_{H}*q*is applied to layer 3. Let us consider the adiabatic limit where all diffusive fluxes (e.g.,

_{S}*T*

_{32},

*q*

_{23}) are zero. In this limit, there are no interlayer fluxes of any sort communicating with layer 3 (see Fig. 1), and thus there exists no capacity to compensate for surface buoyancy loss from layer 3 via

*q*. Therefore, the entirety of

_{S}*q*must be applied to the mixed region. Let us now relax the adiabatic constraint and consider the buoyancy balance pertaining to layer 3. A water volume of

_{S}*T*

_{32}is fluxed from the mixed region through layer 3 and ultimately up into layer 2, with a simultaneous diffusive buoyancy flux to layer 3 of

*q*

_{23}. The corresponding layer-3 buoyancy balance [following Eq. (9)] is thus

*b*≡ (

_{ij}*b*−

_{i}*b*) and

_{j}*f*

_{ACC}is the characteristic value of the Coriolis parameter over the ACC. This derivation makes the assumption that the isopycnal interface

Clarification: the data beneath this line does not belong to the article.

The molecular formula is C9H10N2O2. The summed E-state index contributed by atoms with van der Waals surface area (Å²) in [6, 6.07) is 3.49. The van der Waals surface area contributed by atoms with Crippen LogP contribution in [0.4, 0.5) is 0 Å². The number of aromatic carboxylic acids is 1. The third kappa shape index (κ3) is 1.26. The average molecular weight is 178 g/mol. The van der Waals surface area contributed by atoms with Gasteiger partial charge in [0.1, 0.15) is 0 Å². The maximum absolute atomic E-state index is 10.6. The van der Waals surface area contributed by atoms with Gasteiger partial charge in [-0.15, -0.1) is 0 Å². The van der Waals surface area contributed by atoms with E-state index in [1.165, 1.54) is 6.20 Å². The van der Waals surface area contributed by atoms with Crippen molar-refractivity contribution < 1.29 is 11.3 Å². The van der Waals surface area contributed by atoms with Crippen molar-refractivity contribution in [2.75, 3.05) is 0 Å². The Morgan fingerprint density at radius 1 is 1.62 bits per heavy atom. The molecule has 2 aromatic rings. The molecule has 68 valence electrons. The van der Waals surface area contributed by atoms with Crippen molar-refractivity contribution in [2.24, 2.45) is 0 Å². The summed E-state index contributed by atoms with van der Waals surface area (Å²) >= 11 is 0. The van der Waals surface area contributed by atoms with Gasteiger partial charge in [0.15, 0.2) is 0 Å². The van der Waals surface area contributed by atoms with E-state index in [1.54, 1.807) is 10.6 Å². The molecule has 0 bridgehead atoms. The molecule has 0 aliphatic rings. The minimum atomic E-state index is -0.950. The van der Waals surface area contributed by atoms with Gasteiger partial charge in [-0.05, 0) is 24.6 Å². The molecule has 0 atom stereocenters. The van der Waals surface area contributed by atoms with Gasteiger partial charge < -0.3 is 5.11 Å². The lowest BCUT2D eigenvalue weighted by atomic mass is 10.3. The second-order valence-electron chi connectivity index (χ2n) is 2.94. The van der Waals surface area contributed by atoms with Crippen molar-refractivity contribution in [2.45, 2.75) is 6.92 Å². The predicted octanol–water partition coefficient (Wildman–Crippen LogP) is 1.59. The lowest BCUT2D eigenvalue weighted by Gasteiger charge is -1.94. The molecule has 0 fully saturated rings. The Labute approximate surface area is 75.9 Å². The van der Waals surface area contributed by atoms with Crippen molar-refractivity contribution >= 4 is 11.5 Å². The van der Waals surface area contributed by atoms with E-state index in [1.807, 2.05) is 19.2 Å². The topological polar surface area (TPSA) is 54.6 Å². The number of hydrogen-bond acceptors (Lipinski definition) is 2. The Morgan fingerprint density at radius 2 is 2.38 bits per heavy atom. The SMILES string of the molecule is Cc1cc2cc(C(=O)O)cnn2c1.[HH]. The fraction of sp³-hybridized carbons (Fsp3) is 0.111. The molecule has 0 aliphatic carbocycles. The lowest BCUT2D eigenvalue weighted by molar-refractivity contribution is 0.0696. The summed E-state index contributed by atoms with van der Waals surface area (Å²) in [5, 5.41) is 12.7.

*ρ*coincides with the streamlines forming the base of the ACC, which does not preclude the nominal (basin averaged) abyssal-layer interface depth (i.e.,

_{L}*z*= −

*h*

_{1}−

*h*

_{2}) exceeding the Drake Passage sill depth.

The full set of six equations describing the three-layer model in terms of the volume fluxes, layer thicknesses, and layer buoyancies is composed of Eqs. (3b), (5), (7), and (11). We now attempt to parameterize (section 2a) the interlayer volume fluxes in terms of the six layer parameters (i.e., *h*_{1}, *h*_{2}, *h*_{3}, *b*_{1}, *b*_{2}, and *b*_{3}) and thereby solve a special case (section 2b) of the system of equations.

### a. Parameterizations

*T*

_{31}and

*T*

_{23}, which we assume to be entirely above the Drake Passage sill depth. Following G99 and many other authors, we argue that only wind (